In this study, dehydration behavior of bulk of celery stalks, during osmotic drying in a limited volume of salt solution, was investigated. Experiments were carried out in the three initial solution concentrations of 10, 18 and 25 % (w/w) and at the three temperatures of 35, 45 and 55 °C. The volume ratio of the fruit to the solution was considered 1:3. A two-parameter model was used for prediction of kinetics of mass transfer and values of equilibrium moisture loss and solid gain. Moisture and salt effective diffusivities in celery stalks were estimated by fitting the experimental data of moisture loss and solute gain to the analytical solution of Fick's second law of diffusion. The analytical model was solved by defining a partition factor, K, assuming that the concentration of solute just within the surface of the material is K times that in the solution. Results showed that moisture and salt effective diffusivities and equilibrium values of moisture loss and solute gain increased with increasing the temperature and solution concentration. Results showed a good agreement between the two parameter model (with mean relative error of 4.016 % for moisture loss and 5.977 % for solid gain), analytical solution of Fick's second law (with mean relative error of 8.924 % for moisture loss and 9.164 % for solid gain) and experimental data.

  14. AC electro-osmotic mixing induced by non-contact external electrodes.

    Science.gov (United States)

    Wang, Shau-Chun; Chen, Hsiao-Ping; Lee, Chia-Yu; Yu, Chun-Ching; Chang, Hsueh-Chia

    2006-10-15

    We demonstrate efficient mixing in a micro-fluidic reservoir smaller than 10 microL using ac electro-osmosis driven by field-induced polarization. Our mixing device, of that electrodes are outside of the mixing unit, consists of three circular reservoirs (3mm in diameter) connected by a 1 mm x 1 mm channel. Unlike dc electro-osmosis, whose polarization is from charged substrate functional groups, this new mechanism uses the external field to capacitively charge the surface and the surface capacitance becomes the key factor in the electrokinetic mobility. The charging and mixing are enhanced at tailor-designed channel corners by exploiting the high normal fields at geometric singularities. The induced surface dielectric polarization and the resulting electric counter-ion double layer produce an effective Zeta potential in excess of 1 V, over one order of magnitude larger than the channel Zeta potential. The resulting ac electro-osmotic slip velocity scales quadratically with respect to the applied field, in contrast to the linear scaling of dc electro-osmosis and at 1cm/s and larger, exceeds the classical dc values by two orders of magnitude. The polarization is non-uniform at the corners due to field leakage to the dielectric substrate and the inhomogeneous slip velocity produces intense mixing vortices that effectively homogenize solutes in 30s in a 3mm reservoir, in contrast to hour-long mixing by pure diffusion.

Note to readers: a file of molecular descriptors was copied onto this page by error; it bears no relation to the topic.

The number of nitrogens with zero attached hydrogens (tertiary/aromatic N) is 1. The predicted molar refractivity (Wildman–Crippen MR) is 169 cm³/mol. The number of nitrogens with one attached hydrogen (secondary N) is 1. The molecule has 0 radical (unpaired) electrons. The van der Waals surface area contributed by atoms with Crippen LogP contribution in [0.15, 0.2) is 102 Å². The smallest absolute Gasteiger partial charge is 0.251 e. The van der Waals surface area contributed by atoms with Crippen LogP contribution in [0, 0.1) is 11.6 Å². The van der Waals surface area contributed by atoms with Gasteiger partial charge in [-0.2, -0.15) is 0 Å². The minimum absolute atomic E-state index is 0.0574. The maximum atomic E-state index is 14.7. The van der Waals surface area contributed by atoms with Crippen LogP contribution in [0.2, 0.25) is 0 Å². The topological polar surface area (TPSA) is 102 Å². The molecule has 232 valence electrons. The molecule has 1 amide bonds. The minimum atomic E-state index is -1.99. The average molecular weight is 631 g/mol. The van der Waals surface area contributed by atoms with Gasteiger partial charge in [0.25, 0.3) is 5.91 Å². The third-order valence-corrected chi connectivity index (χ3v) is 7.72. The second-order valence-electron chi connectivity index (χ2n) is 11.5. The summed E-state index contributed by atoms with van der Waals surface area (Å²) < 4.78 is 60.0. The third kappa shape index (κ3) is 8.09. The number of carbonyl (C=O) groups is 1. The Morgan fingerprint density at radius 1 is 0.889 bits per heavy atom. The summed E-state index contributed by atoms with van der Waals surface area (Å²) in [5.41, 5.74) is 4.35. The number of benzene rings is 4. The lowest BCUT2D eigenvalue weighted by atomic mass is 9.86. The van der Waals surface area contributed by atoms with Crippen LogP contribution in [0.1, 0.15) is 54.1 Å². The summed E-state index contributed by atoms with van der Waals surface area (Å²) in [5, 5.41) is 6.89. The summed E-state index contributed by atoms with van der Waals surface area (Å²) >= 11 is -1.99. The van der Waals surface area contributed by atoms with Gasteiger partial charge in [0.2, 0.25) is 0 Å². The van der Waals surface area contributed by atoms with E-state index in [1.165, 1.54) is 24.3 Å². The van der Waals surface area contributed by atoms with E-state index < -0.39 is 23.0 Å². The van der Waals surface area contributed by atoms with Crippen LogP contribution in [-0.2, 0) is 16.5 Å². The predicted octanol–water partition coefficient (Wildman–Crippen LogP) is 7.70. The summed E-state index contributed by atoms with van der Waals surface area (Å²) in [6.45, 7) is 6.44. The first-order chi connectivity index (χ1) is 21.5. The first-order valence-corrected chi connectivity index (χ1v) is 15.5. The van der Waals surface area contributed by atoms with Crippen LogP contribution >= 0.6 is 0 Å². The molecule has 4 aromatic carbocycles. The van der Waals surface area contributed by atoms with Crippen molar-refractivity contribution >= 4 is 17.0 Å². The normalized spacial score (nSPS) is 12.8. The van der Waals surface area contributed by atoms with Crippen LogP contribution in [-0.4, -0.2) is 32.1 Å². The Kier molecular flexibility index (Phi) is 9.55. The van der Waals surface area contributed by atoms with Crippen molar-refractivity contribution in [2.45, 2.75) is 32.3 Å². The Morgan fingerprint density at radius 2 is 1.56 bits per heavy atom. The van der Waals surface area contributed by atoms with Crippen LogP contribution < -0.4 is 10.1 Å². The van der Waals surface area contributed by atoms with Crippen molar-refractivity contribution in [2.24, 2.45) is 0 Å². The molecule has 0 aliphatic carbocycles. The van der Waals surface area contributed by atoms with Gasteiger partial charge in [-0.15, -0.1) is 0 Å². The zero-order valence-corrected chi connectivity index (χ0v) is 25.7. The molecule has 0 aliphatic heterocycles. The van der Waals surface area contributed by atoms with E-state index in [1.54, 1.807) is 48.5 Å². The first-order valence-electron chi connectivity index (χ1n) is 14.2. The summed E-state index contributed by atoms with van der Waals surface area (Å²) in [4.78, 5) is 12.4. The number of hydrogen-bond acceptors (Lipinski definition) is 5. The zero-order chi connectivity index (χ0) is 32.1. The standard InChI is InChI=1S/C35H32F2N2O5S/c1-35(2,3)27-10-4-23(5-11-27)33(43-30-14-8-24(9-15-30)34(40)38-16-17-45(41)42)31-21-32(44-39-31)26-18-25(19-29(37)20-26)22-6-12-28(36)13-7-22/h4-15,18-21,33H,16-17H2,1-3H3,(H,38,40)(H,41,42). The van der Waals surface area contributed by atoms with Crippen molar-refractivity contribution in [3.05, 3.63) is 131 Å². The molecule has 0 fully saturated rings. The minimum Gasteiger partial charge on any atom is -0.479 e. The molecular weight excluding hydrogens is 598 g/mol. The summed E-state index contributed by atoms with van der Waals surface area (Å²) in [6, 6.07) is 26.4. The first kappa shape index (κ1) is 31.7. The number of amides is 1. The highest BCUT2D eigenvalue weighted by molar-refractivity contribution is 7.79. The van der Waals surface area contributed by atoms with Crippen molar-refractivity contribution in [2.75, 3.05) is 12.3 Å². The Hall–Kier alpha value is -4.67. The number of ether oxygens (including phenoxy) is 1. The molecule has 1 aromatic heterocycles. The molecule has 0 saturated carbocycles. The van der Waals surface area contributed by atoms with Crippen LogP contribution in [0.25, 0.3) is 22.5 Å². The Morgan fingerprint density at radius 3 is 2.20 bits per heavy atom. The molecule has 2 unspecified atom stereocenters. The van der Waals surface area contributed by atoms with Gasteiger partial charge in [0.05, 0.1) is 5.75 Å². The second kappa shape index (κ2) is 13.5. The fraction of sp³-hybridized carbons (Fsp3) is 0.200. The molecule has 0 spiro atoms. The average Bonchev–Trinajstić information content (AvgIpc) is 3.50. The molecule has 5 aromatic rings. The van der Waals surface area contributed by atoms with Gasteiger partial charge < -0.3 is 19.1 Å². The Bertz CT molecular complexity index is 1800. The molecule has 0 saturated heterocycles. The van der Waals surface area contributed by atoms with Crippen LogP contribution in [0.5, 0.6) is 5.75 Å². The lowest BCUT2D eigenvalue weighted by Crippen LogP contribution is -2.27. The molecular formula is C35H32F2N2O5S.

15. Harvesting low-grade heat energy using thermo-osmotic vapour transport through nanoporous membranes

    Science.gov (United States)

    Straub, Anthony P.; Yip, Ngai Yin; Lin, Shihong; Lee, Jongho; Elimelech, Menachem

    2016-07-01

    Low-grade heat from sources below 100 ∘C offers a vast quantity of energy. The ability to extract this energy, however, is limited with existing technologies as they are not well-suited to harvest energy from sources with variable heat output or with a small temperature difference between the source and the environment. Here, we present a process for extracting energy from low-grade heat sources utilizing hydrophobic, nanoporous membranes that trap air within their pores when submerged in a liquid. By driving a thermo-osmotic vapour flux across the membrane from a hot reservoir to a pressurized cold reservoir, heat energy can be converted to mechanical work. We demonstrate operation of air-trapping membranes under hydraulic pressures up to 13 bar, show that power densities as high as 3.53 ± 0.29 W m-2 are achievable with a 60 ∘C heat source and a 20 ∘C heat sink, and estimate the efficiency of a full-scale system. The results demonstrate a promising process to harvest energy from low-temperature differences (<40 ∘C) and fluctuating heat sources.